+AA
Fr
Back
Evidence Summary

What is an Evidence Summary?

Key messages from scientific research that's ready to be acted on

Got It, Hide this
  • Rating:

Transitional-care programs can improve the use of healthcare services by older adults living in the community

Weeks LE, Macdonald M, Martin-Misener R, et al. The impact of transitional care programs on health services utilization in community-dwelling older adults: A systematic review JBI Database of Systematic Reviews and Implementation Reports. 2018; 16(2): 345-384.

Review question

  • What is the impact of transitional care programs on the use of hospital and other healthcare services by older adults living in the community?

Background

  • Transitional-care programs refer to a wide range of interventions to improve the coordination and continuity of care for people being transferred between different locations or different levels of care within the same location. Transitional-care programs often aim to help patients and caregivers navigate the system, to plan their care, learn about services and answer their questions.
  • There is growing evidence that transitional-care programs could reduce unnecessary hospital admissions, readmissions and premature nursing-home placements.

How the review was done

  • A detailed search of six electronic databases was conducted to find relevant studies published up to May 2016. Studies that focused on the effect of transitional-care programs on the use of healthcare services by older adults living in the community were included in the systematic review.
  • A total of 6,315 studies were identified in searches, and 23 were included in the review after assessing their eligibility.
  • The review was funded by the School of Nursing at Dalhousie University.

What the researchers found

  • The review revealed that transitional-care programs generally began with a baseline assessment to identify patients’ and caregivers’ needs, and included support that was tailored to these needs. Common types of support included: coordinating and facilitating care across settings and providers; supporting access to health and community services; providing information and education; monitoring health; assessing the physical environment of the participant; providing support with medication; helping navigate the system; and supporting patient and caregiver empowerment, autonomy and self-management. Nurses were the most common providers delivering the transitional-care programs.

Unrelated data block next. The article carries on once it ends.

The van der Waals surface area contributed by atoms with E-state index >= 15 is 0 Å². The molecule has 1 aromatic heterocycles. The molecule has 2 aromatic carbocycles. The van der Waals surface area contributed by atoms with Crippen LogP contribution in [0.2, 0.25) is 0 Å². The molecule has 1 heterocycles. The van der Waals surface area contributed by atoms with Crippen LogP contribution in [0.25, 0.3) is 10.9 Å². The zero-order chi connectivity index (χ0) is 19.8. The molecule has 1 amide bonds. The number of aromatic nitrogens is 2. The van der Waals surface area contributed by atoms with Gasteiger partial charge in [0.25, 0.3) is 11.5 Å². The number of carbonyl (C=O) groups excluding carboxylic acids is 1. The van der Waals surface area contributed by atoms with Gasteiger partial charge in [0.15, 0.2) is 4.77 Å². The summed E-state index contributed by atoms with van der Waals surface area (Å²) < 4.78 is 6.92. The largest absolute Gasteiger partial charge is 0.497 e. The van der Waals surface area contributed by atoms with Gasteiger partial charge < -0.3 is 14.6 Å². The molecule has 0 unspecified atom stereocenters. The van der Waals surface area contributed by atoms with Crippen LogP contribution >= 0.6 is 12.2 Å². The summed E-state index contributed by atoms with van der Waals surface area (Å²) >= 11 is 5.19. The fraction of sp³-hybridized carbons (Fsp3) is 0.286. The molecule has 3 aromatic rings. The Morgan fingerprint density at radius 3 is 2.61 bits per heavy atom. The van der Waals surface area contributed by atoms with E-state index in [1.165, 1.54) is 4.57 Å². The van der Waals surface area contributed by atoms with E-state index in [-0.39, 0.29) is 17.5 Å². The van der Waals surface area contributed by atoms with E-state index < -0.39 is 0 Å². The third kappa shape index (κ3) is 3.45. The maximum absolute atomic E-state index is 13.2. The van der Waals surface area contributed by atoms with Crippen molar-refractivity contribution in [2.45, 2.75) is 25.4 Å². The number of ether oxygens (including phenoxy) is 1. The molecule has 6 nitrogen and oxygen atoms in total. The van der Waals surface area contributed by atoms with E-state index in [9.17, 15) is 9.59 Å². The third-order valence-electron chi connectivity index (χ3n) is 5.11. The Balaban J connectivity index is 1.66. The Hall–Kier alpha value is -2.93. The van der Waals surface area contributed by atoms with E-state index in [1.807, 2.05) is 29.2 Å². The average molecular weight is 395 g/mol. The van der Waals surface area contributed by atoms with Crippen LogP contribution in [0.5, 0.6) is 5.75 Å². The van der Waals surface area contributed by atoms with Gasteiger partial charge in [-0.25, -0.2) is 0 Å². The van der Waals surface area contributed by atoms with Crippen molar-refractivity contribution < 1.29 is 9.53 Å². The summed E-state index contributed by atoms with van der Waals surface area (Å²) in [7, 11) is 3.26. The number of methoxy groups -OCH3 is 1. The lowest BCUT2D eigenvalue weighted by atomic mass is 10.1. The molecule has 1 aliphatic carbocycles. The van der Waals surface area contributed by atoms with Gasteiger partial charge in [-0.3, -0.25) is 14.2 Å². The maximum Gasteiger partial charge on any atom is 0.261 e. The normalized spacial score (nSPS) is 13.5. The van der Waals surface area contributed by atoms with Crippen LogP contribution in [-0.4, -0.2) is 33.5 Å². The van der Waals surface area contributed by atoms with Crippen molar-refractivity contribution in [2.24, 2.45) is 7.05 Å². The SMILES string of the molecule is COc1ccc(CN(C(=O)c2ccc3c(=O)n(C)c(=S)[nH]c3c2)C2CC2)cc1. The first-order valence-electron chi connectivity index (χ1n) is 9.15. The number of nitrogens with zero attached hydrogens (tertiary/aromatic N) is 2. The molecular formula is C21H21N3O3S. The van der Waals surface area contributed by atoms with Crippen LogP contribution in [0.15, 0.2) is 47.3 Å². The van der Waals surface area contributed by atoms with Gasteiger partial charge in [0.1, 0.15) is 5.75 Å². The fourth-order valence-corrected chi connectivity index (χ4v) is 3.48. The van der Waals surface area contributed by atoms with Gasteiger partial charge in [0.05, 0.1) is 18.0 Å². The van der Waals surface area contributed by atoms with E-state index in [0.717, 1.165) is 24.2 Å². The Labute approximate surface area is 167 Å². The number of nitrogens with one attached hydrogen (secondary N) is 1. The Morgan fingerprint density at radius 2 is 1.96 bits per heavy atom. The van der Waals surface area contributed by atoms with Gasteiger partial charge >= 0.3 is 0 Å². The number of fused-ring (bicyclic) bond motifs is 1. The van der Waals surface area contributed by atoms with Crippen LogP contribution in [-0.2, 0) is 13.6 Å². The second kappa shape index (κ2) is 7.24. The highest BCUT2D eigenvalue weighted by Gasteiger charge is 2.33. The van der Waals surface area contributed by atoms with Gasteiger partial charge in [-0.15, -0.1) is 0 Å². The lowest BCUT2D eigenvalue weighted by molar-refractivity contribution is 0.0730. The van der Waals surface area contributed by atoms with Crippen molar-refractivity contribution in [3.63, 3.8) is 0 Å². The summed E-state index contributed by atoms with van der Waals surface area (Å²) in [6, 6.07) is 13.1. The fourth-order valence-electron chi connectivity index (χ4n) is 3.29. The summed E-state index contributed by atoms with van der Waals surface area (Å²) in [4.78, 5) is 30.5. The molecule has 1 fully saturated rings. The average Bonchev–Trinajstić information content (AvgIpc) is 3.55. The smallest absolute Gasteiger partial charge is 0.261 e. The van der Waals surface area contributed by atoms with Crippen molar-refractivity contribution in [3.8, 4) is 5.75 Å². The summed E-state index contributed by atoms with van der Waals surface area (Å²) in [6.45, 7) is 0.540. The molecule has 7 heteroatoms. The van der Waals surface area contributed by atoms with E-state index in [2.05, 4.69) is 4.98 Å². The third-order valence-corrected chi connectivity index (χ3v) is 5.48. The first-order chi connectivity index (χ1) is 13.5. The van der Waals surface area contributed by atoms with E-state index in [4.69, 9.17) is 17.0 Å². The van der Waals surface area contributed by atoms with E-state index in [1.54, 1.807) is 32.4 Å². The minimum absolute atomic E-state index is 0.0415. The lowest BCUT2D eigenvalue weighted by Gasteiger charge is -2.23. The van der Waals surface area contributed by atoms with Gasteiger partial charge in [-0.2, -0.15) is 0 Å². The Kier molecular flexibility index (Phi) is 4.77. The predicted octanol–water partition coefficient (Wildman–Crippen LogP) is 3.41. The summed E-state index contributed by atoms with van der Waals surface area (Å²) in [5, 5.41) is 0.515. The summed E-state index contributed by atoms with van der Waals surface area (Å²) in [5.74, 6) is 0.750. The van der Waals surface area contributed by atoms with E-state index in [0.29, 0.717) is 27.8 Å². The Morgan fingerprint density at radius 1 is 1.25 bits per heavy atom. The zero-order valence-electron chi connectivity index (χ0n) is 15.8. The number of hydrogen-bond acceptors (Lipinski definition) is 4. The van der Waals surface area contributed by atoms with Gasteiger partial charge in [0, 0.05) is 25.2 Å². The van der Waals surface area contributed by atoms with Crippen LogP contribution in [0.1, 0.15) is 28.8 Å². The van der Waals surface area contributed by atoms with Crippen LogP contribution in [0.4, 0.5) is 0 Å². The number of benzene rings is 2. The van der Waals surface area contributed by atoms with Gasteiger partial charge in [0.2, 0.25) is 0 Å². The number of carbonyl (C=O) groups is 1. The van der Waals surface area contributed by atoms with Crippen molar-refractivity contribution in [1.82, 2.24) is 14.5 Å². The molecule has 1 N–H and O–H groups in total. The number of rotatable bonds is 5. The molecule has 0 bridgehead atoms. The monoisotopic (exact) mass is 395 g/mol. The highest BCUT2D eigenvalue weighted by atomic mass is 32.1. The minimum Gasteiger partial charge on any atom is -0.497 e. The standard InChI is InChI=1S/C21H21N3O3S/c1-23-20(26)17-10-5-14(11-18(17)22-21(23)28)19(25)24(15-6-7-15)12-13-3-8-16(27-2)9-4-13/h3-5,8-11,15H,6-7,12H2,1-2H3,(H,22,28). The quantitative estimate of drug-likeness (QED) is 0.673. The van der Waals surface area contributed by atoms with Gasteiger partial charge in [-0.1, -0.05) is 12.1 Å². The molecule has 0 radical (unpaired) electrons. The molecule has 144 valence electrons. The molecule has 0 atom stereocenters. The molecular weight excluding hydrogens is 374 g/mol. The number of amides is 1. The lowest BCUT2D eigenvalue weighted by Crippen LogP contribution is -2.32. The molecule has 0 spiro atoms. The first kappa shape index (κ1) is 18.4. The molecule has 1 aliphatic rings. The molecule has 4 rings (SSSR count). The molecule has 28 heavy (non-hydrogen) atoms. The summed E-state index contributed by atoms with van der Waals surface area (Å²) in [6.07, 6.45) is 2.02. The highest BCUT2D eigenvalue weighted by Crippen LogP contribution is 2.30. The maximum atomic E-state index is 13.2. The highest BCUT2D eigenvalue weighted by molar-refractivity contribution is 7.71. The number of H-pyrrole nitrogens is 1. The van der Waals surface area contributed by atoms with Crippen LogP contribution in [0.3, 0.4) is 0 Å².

• The review identified several key findings about transitional-care programs, including: they reduce rehospitalization rates over time; they may increase the use of primary-care services (which helps to deliver preventive care); they may reduce visits of staff providing home-care services; programs that lasted one month or less appeared to be as effective as longer interventions in reducing the use of hospital services; and they may have limited impact on the use of emergency departments and nursing homes.

Conclusion

  • Despite the diversity of transitional-care programs, research evidence shows that they can improve the use of healthcare services by older adults living in the community.



Glossary

Systematic review
A comprehensive evaluation of the available research evidence on a particular topic.

Related Web Resources

  • Dementia in long-term care

    Canadian Institute for Health Information
    Older adults with dementia may need to move into long-term care homes if they can no longer stay at home. These people have higher risk of getting physically restrained or given antipsychotic medication. Changes to policy and education have made these things happen less often.
  • Dementia in home and community care

    Canadian Institute for Health Information
    Adults with dementia that live at home have complicated care needs. This resource provides information about caregiving for a person with dementia, and about how to transition into long-term care.
  • Dehydration: Do we really know how to spot it?

    Evidently Cochrane
    It can be difficult to accurately spot signs of dehydration. Focusing on boosting hydration may be a better approach. Offer ice treats, fruits, chilled drinks, simple drinking containers, easy access to drinks and encourage visitors to make drinks to share.
DISCLAIMER These summaries are provided for informational purposes only. They are not a substitute for advice from your own health care professional. The summaries may be reproduced for not-for-profit educational purposes only. Any other uses must be approved by the McMaster Optimal Aging Portal (info@mcmasteroptimalaging.org).

Register for free access to all Professional content

Register
Want the latest in aging research? Sign up for our email alerts.
Subscribe
© 2012 - 2019 McMaster University | 1280 Main Street West | Hamilton, Ontario L8S4L8 | +1 905-525-9140 | Terms Of Use